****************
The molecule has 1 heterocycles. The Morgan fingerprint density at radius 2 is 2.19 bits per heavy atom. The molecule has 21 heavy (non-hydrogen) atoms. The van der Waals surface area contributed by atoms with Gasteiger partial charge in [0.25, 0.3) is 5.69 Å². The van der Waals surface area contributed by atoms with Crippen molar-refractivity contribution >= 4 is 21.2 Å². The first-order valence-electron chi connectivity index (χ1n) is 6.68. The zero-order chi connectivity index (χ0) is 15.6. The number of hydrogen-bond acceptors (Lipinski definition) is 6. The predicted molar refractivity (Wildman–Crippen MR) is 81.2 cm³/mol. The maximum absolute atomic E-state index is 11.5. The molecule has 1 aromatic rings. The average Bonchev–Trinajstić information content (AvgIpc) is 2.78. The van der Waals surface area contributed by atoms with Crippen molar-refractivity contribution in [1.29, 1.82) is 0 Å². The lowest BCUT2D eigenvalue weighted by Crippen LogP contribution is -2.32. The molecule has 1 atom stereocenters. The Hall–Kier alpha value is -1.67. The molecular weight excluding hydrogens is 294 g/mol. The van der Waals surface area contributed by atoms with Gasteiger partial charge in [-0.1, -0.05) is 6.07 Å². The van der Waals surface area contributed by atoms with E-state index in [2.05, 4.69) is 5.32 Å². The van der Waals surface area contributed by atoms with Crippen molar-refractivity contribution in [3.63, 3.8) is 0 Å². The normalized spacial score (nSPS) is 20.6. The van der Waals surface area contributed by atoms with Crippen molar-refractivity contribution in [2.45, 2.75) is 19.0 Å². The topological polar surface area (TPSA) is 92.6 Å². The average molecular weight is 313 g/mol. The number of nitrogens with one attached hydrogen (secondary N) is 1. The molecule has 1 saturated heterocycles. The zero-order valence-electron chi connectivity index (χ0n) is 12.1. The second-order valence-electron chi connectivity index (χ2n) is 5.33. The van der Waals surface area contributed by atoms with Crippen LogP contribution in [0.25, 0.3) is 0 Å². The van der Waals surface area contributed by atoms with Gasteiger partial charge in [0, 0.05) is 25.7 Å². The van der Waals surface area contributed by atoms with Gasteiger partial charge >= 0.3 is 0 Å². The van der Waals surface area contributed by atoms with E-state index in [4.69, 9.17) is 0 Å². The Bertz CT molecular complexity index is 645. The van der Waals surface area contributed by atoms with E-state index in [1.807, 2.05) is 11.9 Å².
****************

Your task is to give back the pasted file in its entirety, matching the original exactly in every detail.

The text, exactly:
The molecule has 1 heterocycles. The Morgan fingerprint density at radius 2 is 2.19 bits per heavy atom. The molecule has 21 heavy (non-hydrogen) atoms. The van der Waals surface area contributed by atoms with Gasteiger partial charge in [0.25, 0.3) is 5.69 Å². The van der Waals surface area contributed by atoms with Crippen molar-refractivity contribution >= 4 is 21.2 Å². The first-order valence-electron chi connectivity index (χ1n) is 6.68. The zero-order chi connectivity index (χ0) is 15.6. The number of hydrogen-bond acceptors (Lipinski definition) is 6. The predicted molar refractivity (Wildman–Crippen MR) is 81.2 cm³/mol. The maximum absolute atomic E-state index is 11.5. The molecule has 1 aromatic rings. The average Bonchev–Trinajstić information content (AvgIpc) is 2.78. The van der Waals surface area contributed by atoms with Crippen molar-refractivity contribution in [1.29, 1.82) is 0 Å². The lowest BCUT2D eigenvalue weighted by Crippen LogP contribution is -2.32. The molecule has 1 atom stereocenters. The Hall–Kier alpha value is -1.67. The molecular weight excluding hydrogens is 294 g/mol. The van der Waals surface area contributed by atoms with Gasteiger partial charge in [-0.1, -0.05) is 6.07 Å². The van der Waals surface area contributed by atoms with E-state index in [2.05, 4.69) is 5.32 Å². The van der Waals surface area contributed by atoms with Crippen molar-refractivity contribution in [3.63, 3.8) is 0 Å². The normalized spacial score (nSPS) is 20.6. The van der Waals surface area contributed by atoms with Crippen molar-refractivity contribution in [2.45, 2.75) is 19.0 Å². The topological polar surface area (TPSA) is 92.6 Å². The average molecular weight is 313 g/mol. The number of nitrogens with one attached hydrogen (secondary N) is 1. The molecule has 1 saturated heterocycles. The zero-order valence-electron chi connectivity index (χ0n) is 12.1. The second-order valence-electron chi connectivity index (χ2n) is 5.33. The van der Waals surface area contributed by atoms with Crippen LogP contribution in [0.25, 0.3) is 0 Å². The van der Waals surface area contributed by atoms with Gasteiger partial charge in [0, 0.05) is 25.7 Å². The van der Waals surface area contributed by atoms with Gasteiger partial charge >= 0.3 is 0 Å². The van der Waals surface area contributed by atoms with E-state index in [4.69, 9.17) is 0 Å². The Bertz CT molecular complexity index is 645. The van der Waals surface area contributed by atoms with E-state index in [1.807, 2.05) is 11.9 Å².